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I have one portfolio with high beta stocks, and one with low beta stocks. Is it better to have higher expected return with high volatility, or medium expected return with medium volatility? (All from a asset allocation, efficient frontier, risk/reward prospective.)

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4 Answers

You still want to perform portfolio optimization. Put everything into one bucket, run 'global' portfolio optimization, build the portfolio. Even if you prefer Sharpe ratios, you should do that on the overall portfolio - not just on individual ones. Be careful of sharpe ratios for low risk, low return assets. Dividing one small number by another small number can sometimes give you a giant number and you can't always lever that up as you please (you hit the friction of overleverage => higher borrowing rate)

Now if you must pick only one over the other (I'm assuming you've questioned why this limitation applies to you), then you should run a monte carlo simulation or perform some back testing of both portfolios. In a temporal way, the world is similar (same management, similar human attributes etc) but not exact (tech bust won't be exactly played out next time). Therefore I prefer Monte Carlo (using historical distributions from which to draw simulation outcomes) over straight up back testing ("In 2001, this portfolio would have looked like ...")

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The empirical evidence shows that low to medium beta portfolios beat high beta portfolios on a risk adjusted basis. Search SSRN for "betting against beta." This flies completely in the face of CAPM but frankly CAPM is crap.

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Do you have a specific link? –  Ralph Winters Mar 31 '11 at 1:12
    
@ralph winters - ssrn.com/abstract=1723048 –  Joshua Chance Mar 31 '11 at 16:33
    
Interesting but sounds like it is might be a very controlled situation. Possibly you could put together a case for the opposite? But +1 for the reference. –  Ralph Winters Apr 1 '11 at 14:48
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@Ralph Winters - I searched through my links but can't seem to find research done by Eric Falkenstein (i think) that shows the same thing, with a different methodology. His blog is falkenblog.blogspot.com. If I remember correctly his theory is that low beta stocks get neglected and undervalued relative to high beta "newsworthy" stocks. A possible risk based reason might be that although one could buy the low beta basket and lever up you are exposed to potential tail risk, while using high beta stocks to get "implied leverage" removes this risk and any extra return from taking the risk. –  Joshua Chance Apr 2 '11 at 8:32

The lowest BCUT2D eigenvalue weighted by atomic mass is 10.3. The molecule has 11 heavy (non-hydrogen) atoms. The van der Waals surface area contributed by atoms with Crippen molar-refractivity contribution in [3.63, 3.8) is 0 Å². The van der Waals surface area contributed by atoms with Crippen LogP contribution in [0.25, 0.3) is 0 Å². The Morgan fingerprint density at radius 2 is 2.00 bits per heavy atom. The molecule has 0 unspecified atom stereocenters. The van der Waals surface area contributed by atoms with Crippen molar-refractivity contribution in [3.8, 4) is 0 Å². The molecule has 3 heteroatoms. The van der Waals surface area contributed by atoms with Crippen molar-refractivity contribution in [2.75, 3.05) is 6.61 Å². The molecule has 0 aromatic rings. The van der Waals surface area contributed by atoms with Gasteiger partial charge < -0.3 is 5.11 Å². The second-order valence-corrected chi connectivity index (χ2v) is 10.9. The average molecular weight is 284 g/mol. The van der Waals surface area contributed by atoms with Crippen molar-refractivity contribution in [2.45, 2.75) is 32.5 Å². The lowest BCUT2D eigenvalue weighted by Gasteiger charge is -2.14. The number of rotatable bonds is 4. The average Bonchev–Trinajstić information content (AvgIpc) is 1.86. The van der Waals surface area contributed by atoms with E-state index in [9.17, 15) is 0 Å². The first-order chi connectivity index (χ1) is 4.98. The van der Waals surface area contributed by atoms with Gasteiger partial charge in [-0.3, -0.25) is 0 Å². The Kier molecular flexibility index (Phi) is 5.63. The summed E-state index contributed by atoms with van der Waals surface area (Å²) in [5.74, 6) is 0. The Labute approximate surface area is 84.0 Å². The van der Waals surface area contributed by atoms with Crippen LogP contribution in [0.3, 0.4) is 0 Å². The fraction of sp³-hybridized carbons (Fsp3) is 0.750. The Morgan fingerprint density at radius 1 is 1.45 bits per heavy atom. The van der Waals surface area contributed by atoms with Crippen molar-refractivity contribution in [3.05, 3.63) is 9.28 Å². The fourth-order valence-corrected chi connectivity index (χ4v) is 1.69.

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From a theoretical point of view (you mentioned beta, so assume we're in a CAPM world), you should hold the market portfolio (let's assume S&P500 index) and be long (or short) the risk-free asset to decrease (or increase) your return and risk. That is, if you'd like higher returns than the S&P500 offers and are willing to accept the risk, trade the S&P500 index on margin. Again, theoretically, you want to hold a portfolio along the line tangent to the efficient frontier.

In the real world, maybe you can't lever up and trade on margin (maybe borrowing from the bank to buy an S&P500 index fund), so then you'd want to look at an equity only portfolio with a beta greater than one.

If you're looking at portfolio with a beta below one, then it seems that you should just hold the market and risk-free debt (maybe a money market savings account or low-yield corporate debt index fund, depending on your liquidity needs), which should outperform your low beta portfolio for a given level of risk.

Assuming that you've minimized risk for a given return (i.e., you're on the efficient frontier), then ultimately your risk aversion will determine your trade off between risk and return (i.e., picking the right beta). I agree with Chris that the Sharpe and Treynor ratios are good ways of quantifying the risk-return trade-offs in each of these portfolios.

Although not viewed as rational in the strict sense, given that you likely need this capital for retirement or buying a house, you may want to also look at value-at-risk (VaR) or expected shortfall (ES) to quantify how much you could lose in some hypothesized worst-case scenario. Of course, there are some problems with these measures, but they're illustrative.

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Most portfolio managers look at the Sharpe ratio, or occasionally the Treynor ratio. In general, you want to maximize one of the these metrics, though there could be other issues that you haven't currently considered, like turnover or transaction costs associated with obtaining the portfolio.

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